Though the Chinese scientists claim in their peer-reviewed paper that this experiment communicated quantum information more than 20 times farther than previous tests over open space, this may not be entirely true. According to Luce in 2005, a group of universities along with defense corporations with a grant from the Defense Advanced Research Projects Agency (DARPA) transferred quantum information over 23 km (14 miles) in Cambridge, Massachusetts. Though Luce writes that a few differences in the DARPA project "may not technically disqualify the Chinese" from their claims, it's clear the U.S. military is also investing in this technology. Luce says it's difficult to know how far the U.S. is in developing quantum teleportation, "because a lot of the U.S. work is classified."
Of course, what's possible in theory perfectly secure communication is different from what will happen in practice. Luce suspects China's pioneering research in this technology is as much an attempt to find weaknesses in a possible U.S. quantum security network as it is to develop its own. Roy of the East-West Center says one of China's "pockets of excellence" is its cyber-warfare capability. If developed by the U.S., however, this technology could help neutralize China's ability to break into sensitive computer systems. Less than two weeks ago, researchers from Germany and Norway claim to have hacked a commercial quantum cryptography system by exploiting flaws in its detection equipment. It doesn't undermine the fundamental principle of secure quantum messaging, but it is a reminder that there is almost always a loophole. "The security of quantum cryptography relies on quantum physics but not only," Gerd Leuchs, a professor at the University of Erlangen-Nürnberg, says in a press release announcing the vulnerabilities. "It must also be properly implemented."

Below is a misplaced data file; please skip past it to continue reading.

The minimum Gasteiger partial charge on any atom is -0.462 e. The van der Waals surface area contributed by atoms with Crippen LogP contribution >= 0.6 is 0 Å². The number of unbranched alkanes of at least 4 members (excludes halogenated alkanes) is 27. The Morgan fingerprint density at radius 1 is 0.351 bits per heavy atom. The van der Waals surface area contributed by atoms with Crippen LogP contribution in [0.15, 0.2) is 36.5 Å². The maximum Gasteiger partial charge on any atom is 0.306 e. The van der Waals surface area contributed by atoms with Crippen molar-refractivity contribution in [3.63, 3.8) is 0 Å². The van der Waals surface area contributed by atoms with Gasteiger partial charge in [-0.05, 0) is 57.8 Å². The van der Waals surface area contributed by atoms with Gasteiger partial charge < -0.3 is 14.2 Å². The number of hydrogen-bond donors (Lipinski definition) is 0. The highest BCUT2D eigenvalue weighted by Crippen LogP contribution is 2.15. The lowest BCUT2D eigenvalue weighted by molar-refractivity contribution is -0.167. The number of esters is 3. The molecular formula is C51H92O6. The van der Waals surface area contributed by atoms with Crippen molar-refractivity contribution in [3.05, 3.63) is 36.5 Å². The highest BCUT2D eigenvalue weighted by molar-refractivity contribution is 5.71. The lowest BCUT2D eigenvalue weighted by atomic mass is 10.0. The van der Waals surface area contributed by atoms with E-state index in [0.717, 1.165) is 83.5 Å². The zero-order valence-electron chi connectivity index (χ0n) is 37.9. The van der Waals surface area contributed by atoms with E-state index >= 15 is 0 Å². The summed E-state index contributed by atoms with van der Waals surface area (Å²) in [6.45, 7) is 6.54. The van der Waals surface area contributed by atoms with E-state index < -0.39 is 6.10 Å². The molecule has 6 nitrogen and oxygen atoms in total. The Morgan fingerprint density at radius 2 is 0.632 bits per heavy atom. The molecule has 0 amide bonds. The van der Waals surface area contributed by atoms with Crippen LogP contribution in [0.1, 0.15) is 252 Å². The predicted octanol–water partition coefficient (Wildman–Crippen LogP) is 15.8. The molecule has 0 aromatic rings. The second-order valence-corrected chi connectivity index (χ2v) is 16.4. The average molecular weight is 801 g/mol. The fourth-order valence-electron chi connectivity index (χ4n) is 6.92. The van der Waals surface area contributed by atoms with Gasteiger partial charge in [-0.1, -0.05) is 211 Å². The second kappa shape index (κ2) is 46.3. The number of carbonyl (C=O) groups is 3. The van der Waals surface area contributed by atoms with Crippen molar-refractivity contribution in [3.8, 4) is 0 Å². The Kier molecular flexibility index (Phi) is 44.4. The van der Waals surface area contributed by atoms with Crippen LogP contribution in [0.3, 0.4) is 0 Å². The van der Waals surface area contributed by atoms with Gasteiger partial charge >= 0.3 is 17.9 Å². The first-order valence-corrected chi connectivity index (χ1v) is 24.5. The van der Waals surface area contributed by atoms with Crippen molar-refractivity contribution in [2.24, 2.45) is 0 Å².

No one claims that the Chinese military will surpass the U.S.' anytime soon, but it isn't just dueling naval exercises that will determine pecking order. It's also how fast China can integrate the newest technologies into its military, maintaining its strengths like cyber-warfare while improving the PLA's precision, coordination and secrecy. In these ways, China has made a quantum leap forward.